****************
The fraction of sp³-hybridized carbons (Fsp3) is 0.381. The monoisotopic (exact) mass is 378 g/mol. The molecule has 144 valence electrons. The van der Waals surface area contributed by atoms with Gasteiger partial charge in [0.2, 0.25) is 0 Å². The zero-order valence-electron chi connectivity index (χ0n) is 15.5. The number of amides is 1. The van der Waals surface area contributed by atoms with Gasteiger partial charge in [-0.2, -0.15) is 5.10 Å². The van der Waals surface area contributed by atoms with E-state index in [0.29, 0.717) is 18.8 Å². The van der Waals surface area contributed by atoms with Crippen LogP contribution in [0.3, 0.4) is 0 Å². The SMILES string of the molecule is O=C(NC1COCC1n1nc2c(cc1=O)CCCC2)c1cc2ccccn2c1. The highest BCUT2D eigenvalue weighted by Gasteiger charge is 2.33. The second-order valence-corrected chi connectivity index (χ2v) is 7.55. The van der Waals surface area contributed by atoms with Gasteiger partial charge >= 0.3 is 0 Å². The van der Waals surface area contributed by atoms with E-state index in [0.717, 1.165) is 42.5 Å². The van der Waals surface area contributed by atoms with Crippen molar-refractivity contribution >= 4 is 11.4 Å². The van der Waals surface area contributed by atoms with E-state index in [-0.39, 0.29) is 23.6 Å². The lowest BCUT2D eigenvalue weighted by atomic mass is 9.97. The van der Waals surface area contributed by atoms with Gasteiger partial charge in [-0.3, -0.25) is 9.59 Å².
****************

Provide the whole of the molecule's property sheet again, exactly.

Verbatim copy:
The fraction of sp³-hybridized carbons (Fsp3) is 0.381. The monoisotopic (exact) mass is 378 g/mol. The molecule has 144 valence electrons. The van der Waals surface area contributed by atoms with Gasteiger partial charge in [0.2, 0.25) is 0 Å². The zero-order valence-electron chi connectivity index (χ0n) is 15.5. The number of amides is 1. The van der Waals surface area contributed by atoms with Gasteiger partial charge in [-0.2, -0.15) is 5.10 Å². The van der Waals surface area contributed by atoms with E-state index in [0.29, 0.717) is 18.8 Å². The van der Waals surface area contributed by atoms with Crippen LogP contribution in [0.3, 0.4) is 0 Å². The SMILES string of the molecule is O=C(NC1COCC1n1nc2c(cc1=O)CCCC2)c1cc2ccccn2c1. The highest BCUT2D eigenvalue weighted by Gasteiger charge is 2.33. The second-order valence-corrected chi connectivity index (χ2v) is 7.55. The van der Waals surface area contributed by atoms with Gasteiger partial charge >= 0.3 is 0 Å². The van der Waals surface area contributed by atoms with E-state index in [0.717, 1.165) is 42.5 Å². The van der Waals surface area contributed by atoms with Crippen molar-refractivity contribution >= 4 is 11.4 Å². The van der Waals surface area contributed by atoms with E-state index in [-0.39, 0.29) is 23.6 Å². The lowest BCUT2D eigenvalue weighted by atomic mass is 9.97. The van der Waals surface area contributed by atoms with Gasteiger partial charge in [-0.3, -0.25) is 9.59 Å².